We launched ChainFront in October of last year to solve one of the largest usability issues for end users of crypto: how to deal with private keys. Expecting mainstream consumers to keep a written backup of either a 36 character hexadecimal string or a 12 word passphrase always struck us as unrealistic. ChainFront is an API-as-a-Service (see API docs here) that provides account creation, multi-sig transaction signing, integrated out of the box with several multi-factor authentication techniques. ChainFront currently works with the Bitcoin, Ethereum, Ripple, and Stellar networks. Essentially ChainFront provides any developer the ability to create a Coinbase-like experience for their end users. You can learn more about ChainFront’s security and architecture here.
Today, we’re announcing that we’ve moved the ChainFront project to open-source — available on GitHub here. The need to solve the user-experience problem continues to exist; and our hope is moving ChainFront to open source will accelerate deployment of a solution for the industry. We’ve open sourced our REST APIs and HashiCorp Vault transaction signing plug-ins for others to use and learn from. Please contact us (at info -at- chainfront.io) if you’d like to learn more — specifically, we have a full technology stack to enable you to operate this as a SaaS offering, including tenant and customer administration.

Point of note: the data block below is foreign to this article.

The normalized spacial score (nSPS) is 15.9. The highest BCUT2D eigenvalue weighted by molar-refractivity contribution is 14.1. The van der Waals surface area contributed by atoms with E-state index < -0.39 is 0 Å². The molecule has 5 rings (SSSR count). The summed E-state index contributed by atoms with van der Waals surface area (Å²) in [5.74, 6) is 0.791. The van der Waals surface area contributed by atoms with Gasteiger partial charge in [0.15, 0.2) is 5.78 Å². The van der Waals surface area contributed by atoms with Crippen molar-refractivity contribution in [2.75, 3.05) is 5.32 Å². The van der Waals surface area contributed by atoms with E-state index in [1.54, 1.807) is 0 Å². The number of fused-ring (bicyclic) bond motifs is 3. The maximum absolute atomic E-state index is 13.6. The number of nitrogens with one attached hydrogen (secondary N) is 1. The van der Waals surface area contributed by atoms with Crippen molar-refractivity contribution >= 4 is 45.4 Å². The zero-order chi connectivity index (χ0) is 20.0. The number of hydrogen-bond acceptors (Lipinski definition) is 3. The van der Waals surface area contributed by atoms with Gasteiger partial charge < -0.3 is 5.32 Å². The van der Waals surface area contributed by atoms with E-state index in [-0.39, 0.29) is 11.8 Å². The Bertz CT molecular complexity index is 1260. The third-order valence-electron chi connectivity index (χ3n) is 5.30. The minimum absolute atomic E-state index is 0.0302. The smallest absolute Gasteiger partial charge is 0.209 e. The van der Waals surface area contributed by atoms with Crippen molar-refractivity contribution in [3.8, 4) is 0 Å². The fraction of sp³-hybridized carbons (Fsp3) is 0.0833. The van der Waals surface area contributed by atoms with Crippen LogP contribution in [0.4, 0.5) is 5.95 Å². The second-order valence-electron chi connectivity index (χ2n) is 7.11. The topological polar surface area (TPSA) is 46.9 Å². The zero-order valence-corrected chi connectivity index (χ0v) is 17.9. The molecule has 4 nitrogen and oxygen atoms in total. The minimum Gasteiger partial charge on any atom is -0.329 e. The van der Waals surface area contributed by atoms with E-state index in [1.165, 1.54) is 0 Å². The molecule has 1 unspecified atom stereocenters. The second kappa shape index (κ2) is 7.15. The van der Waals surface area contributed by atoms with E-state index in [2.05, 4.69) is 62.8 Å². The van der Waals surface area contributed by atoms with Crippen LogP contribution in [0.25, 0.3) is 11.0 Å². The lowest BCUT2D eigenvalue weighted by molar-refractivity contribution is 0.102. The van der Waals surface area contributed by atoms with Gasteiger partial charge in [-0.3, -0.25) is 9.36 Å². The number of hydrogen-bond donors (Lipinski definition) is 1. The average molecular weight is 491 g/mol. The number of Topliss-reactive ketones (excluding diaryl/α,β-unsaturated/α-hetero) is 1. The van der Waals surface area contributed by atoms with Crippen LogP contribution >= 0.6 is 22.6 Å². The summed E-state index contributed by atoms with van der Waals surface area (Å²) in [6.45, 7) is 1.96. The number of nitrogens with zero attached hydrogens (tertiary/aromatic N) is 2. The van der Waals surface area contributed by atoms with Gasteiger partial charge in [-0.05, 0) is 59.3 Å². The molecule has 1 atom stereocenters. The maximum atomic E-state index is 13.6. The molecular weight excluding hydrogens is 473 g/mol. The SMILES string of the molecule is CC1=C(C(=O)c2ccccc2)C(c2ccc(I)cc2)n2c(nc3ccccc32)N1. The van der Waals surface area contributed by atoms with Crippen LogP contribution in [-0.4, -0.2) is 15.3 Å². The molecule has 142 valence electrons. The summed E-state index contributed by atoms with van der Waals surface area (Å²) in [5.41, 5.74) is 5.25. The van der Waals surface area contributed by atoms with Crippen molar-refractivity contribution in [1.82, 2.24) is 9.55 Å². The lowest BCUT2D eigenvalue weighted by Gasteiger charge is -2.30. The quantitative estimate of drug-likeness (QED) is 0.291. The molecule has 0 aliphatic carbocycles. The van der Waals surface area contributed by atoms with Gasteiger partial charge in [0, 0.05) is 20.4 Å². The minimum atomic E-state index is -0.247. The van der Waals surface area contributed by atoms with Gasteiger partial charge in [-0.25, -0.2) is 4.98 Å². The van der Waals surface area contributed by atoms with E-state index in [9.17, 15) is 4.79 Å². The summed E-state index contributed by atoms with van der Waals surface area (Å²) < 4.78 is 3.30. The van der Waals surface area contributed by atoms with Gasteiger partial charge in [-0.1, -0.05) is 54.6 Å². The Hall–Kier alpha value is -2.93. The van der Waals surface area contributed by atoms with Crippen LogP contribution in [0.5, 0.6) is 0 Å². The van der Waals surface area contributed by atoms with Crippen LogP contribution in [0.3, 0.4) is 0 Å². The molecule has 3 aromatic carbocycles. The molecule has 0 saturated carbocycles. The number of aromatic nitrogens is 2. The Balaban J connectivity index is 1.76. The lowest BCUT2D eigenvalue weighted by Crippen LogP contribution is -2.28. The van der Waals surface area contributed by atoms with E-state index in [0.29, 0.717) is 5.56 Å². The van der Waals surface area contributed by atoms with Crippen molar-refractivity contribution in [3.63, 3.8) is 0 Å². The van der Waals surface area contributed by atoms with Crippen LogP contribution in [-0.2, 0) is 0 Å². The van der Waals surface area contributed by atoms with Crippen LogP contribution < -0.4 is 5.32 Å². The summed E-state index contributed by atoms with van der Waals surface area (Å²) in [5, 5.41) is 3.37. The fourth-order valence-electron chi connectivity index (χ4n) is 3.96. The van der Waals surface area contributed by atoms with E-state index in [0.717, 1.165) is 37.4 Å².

There continues to be innovation against this problem. ZenGo released a “keyless” wallet (available as a mobile app) based on threshold signatures (TSS). A private key is never generated or used, but instead two “mathematical secrets shares” are created: one on ZenGo servers and one on device. Both are required to execute a transaction. ZenGo’s clever approach uses facial identification technology to enable easy recovery in case of a lost phone. Because of their approach, they private keys are never generated and therefore actually “stored” in any state, anywhere.
Keevo Wallet also has an innovative approach. Rather than rely on any cloud services at all, Keevo Wallet is a hardware device that also includes a Carbon Key backup device. Rather than a user worrying about passphrases, the Carbon Key serves as the backup. And the Carbon Key itself can be backed up and stored at a remote location for a fee. In any case, executing a transaction on Keevo requires three of the following four factors: fingerprint, PIN (6–12 alphanumeric), possession of Keevo Wallet, or possession of Carbon Key. Keevo is the first and only (as far as we know) beneficiary service that allows transfer of assets without requiring to share private information before death.
Ultimately, it is our contention that Coinbase has in fact demonstrated the right approach to driving mainstream usage — require multi-factor authentication (username, password, and device) as every other secure application. ChainFront enables any developer to access this technology to provide a great user experience.